back yard either," Eilomar said.
"You're right, we shouldn't grumble about the Search. It sets a bad
example," she replied, frowning. "There are too many in these lands who
don't respect the Weyrs. It's a concern. You'd think that by this time
in the Pass, that sort of feeling would have died down."
"Yes. People are slow to change," Eilomar agreed.
"At least the Lord Holder seems to have the right attitude. That can
make a difference, for those who are undecided," Jayala said. "And it
helps that we're permitted to sing and teach about our duty to the Weyr."
"Yes, Lord Corowal has some liberal ideas," Eilomar wasn't sure if he
approved it or not, perhaps he just didn't care. "But at least he
appreciates art. Did you know that one of his son's is an apprentice
here in Hall?"
"Oh, no, I didn't know that," Jayala said. She thought perhaps she ought
to. If she ever met the Lord Holder, it would be useful to mention it.
"Ofewal, sort of reddish blond boy, second turn apprentice, I think.
Pleasant voice but terrible beathing technique. I've given him
excercises to streighten his breathing but he jus whines about having
born with weak lungs," Eilomar replied.
"Tell him if that's so, he'll have to practice twice as hard to overcome
the limitations he was born with." She had heard excuses like that before.
"Already told him so," Eilomar has his faults but he did know how to
teach apprentices to sing.
He chuckled a bit. "He's not liking me at all."
"Well, as we all know, apprentices aren't here to like us. They're here
to learn." Jayala cast a severe look across the room at the two
miscreants from her class. The boys quickly lowered their heads and
became very interested in their meal. "Even if their father is the Lord
"Precicely," Eilomar found himself agreeing with her.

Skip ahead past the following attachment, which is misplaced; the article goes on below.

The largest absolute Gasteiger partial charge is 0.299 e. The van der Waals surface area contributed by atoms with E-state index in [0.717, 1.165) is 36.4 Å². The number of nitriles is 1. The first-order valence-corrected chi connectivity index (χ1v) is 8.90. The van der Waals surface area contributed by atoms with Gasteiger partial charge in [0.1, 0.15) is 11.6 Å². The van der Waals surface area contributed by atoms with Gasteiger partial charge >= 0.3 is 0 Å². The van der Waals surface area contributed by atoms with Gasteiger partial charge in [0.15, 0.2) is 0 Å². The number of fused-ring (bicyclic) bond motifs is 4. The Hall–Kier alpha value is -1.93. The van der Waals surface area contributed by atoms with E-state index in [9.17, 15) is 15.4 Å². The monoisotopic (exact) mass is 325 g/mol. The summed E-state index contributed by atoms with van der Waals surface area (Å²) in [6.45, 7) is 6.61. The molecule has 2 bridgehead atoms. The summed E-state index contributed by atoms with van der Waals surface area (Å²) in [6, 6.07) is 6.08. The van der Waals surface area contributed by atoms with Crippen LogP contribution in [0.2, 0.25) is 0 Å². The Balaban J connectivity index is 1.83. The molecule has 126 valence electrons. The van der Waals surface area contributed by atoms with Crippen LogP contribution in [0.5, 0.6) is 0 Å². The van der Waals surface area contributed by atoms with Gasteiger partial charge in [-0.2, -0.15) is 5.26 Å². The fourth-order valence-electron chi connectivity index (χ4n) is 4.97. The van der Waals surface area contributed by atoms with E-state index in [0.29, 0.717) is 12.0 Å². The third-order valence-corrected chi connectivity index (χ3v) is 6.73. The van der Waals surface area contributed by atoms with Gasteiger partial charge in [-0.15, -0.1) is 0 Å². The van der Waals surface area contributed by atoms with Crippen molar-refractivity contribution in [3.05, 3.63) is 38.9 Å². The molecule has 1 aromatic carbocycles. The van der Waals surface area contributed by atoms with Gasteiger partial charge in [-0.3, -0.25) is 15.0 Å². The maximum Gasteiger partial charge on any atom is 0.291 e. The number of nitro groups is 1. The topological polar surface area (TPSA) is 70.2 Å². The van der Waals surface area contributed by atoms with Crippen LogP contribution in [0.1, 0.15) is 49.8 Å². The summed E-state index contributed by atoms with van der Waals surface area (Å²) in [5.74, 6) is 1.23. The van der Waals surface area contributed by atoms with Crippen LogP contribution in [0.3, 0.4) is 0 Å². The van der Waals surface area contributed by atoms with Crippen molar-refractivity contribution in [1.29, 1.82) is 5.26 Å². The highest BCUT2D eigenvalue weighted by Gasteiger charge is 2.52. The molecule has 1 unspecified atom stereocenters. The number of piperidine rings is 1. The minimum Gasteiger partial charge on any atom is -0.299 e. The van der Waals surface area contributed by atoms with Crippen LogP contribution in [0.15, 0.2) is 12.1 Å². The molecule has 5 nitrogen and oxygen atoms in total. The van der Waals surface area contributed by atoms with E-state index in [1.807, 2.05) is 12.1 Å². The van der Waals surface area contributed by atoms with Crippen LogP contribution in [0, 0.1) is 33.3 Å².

"Speaking of learning, it's perhaps not too early to start thinking
about what we might perform at Turn's End," Jayala said, turning the
conversation to her favourite topic. She had some ideas about pieces
which would show off her journeymen's skills to their best advantage.
"It's never too early for that," it just happened to be Eilomar's favourite topic too. "I've recently received a pile of new songs from composers, some of them might have potential for the choir's performance."
"Yes, I'd like to include some new music alongside the more traditional fare. It will be a good opportunity for our young composers to have their work heard by a distinguished audience." Jayala had also been thinking about presenting some of the works of female composers, written before the craft bans had been brought in. They had not been easy to find, and she was sure there were more out there, perhaps attributed to their male contemporaries, or hidden away at the back of dusty archives.
She kept that plan to herself for now, though, and instead began to discuss the new songs with Master Eilomar. Soon, a spirited discussion was under way, drawing in some of the other Masters sitting nearby, and the apprentices could relax for a while, knowing that her attention was no longer on them. For the moment, at least...
Last updated on the February 28th 2019